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CAN-SPAM Act Compliance and Responsible Email Marketing

CAN-SPAM Act Compliance and Responsible Email Marketing

Everyone hates spam email messages, but that doesn’t stop so many people and businesses from sending them. Any decent businessperson or marketer understands that sales-oriented emails only have value if the recipients opted in to receiving them and have demonstrated some interest in whatever is being marketed.

Spamming people with unsolicited self-promotional bulk email is unprofessional and a nuisance, so it easily damages a brand’s reputation. But spam can also have major financial costs—fees of up to $16,000 per each separate message—if they’re found to be in violation of the CAN-SPAM Act.

About the CAN-SPAM Act 

CAN-SPAM is an acronym for Controlling the Assault of Non-Solicited Pornography And Marketing. It was signed into Federal law back in 2003 and sets standards for sending “any electronic mail message the primary purpose of which is the commercial advertisement or promotion of a commercial product or service (including content on an internet website operated for a commercial purpose).”

If you rely on any type of email marketing, like a newsletter or email promotions, it’s important that you familiarize yourself with the specifications of the law to ensure compliance and avoid penalties. And keep in mind that you can be held responsible for spam sent on your brand’s behalf by an employee, independent contractor, marketing agency, or other third party.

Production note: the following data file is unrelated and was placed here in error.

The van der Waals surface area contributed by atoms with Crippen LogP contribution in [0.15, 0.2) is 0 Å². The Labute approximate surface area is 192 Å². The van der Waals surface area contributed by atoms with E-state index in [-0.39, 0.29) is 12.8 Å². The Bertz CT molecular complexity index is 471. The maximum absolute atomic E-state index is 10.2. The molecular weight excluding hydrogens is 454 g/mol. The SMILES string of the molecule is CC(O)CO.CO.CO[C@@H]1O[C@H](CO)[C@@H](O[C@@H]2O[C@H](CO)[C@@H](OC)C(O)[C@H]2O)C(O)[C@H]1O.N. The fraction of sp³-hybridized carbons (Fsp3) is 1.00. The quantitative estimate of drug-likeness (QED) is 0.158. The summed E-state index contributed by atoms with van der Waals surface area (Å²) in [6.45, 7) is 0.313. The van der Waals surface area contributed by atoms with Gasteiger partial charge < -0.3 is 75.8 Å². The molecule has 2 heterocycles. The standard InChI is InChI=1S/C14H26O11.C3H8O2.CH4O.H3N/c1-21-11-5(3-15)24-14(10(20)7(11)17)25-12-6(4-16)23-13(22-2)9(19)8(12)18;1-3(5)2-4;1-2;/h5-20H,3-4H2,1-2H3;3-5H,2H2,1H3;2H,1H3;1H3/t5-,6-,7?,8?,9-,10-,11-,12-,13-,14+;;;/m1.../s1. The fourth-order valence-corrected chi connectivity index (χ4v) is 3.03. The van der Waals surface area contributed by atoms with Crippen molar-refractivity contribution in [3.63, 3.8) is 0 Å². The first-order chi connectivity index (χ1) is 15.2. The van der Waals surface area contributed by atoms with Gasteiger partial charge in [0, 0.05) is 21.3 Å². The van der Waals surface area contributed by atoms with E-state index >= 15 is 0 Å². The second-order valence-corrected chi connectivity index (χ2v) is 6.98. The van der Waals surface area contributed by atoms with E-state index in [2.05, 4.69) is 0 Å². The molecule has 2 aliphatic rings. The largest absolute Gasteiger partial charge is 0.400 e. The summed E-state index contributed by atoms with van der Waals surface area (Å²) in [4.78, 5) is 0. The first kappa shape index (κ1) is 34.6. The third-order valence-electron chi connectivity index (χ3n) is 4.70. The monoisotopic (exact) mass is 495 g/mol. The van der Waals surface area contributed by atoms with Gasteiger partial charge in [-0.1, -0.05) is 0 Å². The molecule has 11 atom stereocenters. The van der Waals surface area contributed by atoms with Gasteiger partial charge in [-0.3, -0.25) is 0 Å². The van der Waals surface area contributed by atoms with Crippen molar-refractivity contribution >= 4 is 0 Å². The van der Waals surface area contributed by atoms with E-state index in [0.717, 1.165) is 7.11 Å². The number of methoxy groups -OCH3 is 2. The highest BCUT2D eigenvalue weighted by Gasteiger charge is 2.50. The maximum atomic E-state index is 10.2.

Main Provisions of the CAN-SPAM Act

Here are the key rules set forth by the law:

  • Make sure recipients can see the true origin of the email, including the email address and domain from which it was sent, and that they know who their replies go to
  • Do not use dishonest or misleading subject lines; the subject field should accurately represent the content of the email
  • Indicate clearly in the content that your message is promotional in nature
  • List valid current business contact information, including a physical address or registered PO box
  • Always provide an obvious, clear, simple, online way for recipients to opt out of further email communication from your brand; it’s OK to offer multiple options for different subscription levels or frequency of contact, but you must include an option for receiving no further contact
  • Ensure that all opt-out requests are honored within 10 business days
  • Don’t ask for any personally identifying information other than an email address in your opt-out process; you may ask for—but not require—a reason the person is unsubscribing
  • Don’t charge a fee or require visiting more than a single web page to complete the opt-out process
  • If you send adult content, it must be explicitly labeled as such in the subject line

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James funnels 25 years's of experience as a business systems analyst for Disney into identifying your brand's core value and translating it into a winning strategy.

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